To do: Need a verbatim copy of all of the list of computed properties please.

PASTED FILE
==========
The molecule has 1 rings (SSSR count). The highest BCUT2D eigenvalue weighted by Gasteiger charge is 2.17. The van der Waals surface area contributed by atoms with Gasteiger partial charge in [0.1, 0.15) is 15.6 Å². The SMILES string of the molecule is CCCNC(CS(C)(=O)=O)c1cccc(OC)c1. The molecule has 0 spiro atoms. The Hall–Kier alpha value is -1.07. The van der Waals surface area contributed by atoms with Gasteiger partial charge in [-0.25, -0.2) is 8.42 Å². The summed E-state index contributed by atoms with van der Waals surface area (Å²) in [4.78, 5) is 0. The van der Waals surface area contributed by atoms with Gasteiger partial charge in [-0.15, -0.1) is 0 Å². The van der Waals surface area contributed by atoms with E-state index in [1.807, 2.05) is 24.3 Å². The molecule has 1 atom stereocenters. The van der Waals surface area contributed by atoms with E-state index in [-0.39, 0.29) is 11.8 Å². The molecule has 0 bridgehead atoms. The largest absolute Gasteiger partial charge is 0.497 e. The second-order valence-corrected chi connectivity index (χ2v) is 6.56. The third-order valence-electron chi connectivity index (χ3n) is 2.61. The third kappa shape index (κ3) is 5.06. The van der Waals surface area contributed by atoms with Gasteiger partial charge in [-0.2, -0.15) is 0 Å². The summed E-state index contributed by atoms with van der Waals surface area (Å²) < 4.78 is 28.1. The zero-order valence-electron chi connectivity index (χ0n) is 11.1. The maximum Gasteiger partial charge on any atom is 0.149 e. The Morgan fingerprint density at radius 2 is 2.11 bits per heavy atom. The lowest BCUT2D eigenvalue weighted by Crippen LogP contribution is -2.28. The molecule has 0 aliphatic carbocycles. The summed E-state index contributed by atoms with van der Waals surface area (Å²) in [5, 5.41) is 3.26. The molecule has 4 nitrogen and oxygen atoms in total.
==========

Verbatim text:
The molecule has 1 rings (SSSR count). The highest BCUT2D eigenvalue weighted by Gasteiger charge is 2.17. The van der Waals surface area contributed by atoms with Gasteiger partial charge in [0.1, 0.15) is 15.6 Å². The SMILES string of the molecule is CCCNC(CS(C)(=O)=O)c1cccc(OC)c1. The molecule has 0 spiro atoms. The Hall–Kier alpha value is -1.07. The van der Waals surface area contributed by atoms with Gasteiger partial charge in [-0.25, -0.2) is 8.42 Å². The summed E-state index contributed by atoms with van der Waals surface area (Å²) in [4.78, 5) is 0. The van der Waals surface area contributed by atoms with Gasteiger partial charge in [-0.15, -0.1) is 0 Å². The van der Waals surface area contributed by atoms with E-state index in [1.807, 2.05) is 24.3 Å². The molecule has 1 atom stereocenters. The van der Waals surface area contributed by atoms with E-state index in [-0.39, 0.29) is 11.8 Å². The molecule has 0 bridgehead atoms. The largest absolute Gasteiger partial charge is 0.497 e. The second-order valence-corrected chi connectivity index (χ2v) is 6.56. The third-order valence-electron chi connectivity index (χ3n) is 2.61. The third kappa shape index (κ3) is 5.06. The van der Waals surface area contributed by atoms with Gasteiger partial charge in [-0.2, -0.15) is 0 Å². The summed E-state index contributed by atoms with van der Waals surface area (Å²) < 4.78 is 28.1. The zero-order valence-electron chi connectivity index (χ0n) is 11.1. The maximum Gasteiger partial charge on any atom is 0.149 e. The Morgan fingerprint density at radius 2 is 2.11 bits per heavy atom. The lowest BCUT2D eigenvalue weighted by Crippen LogP contribution is -2.28. The molecule has 0 aliphatic carbocycles. The summed E-state index contributed by atoms with van der Waals surface area (Å²) in [5, 5.41) is 3.26. The molecule has 4 nitrogen and oxygen atoms in total.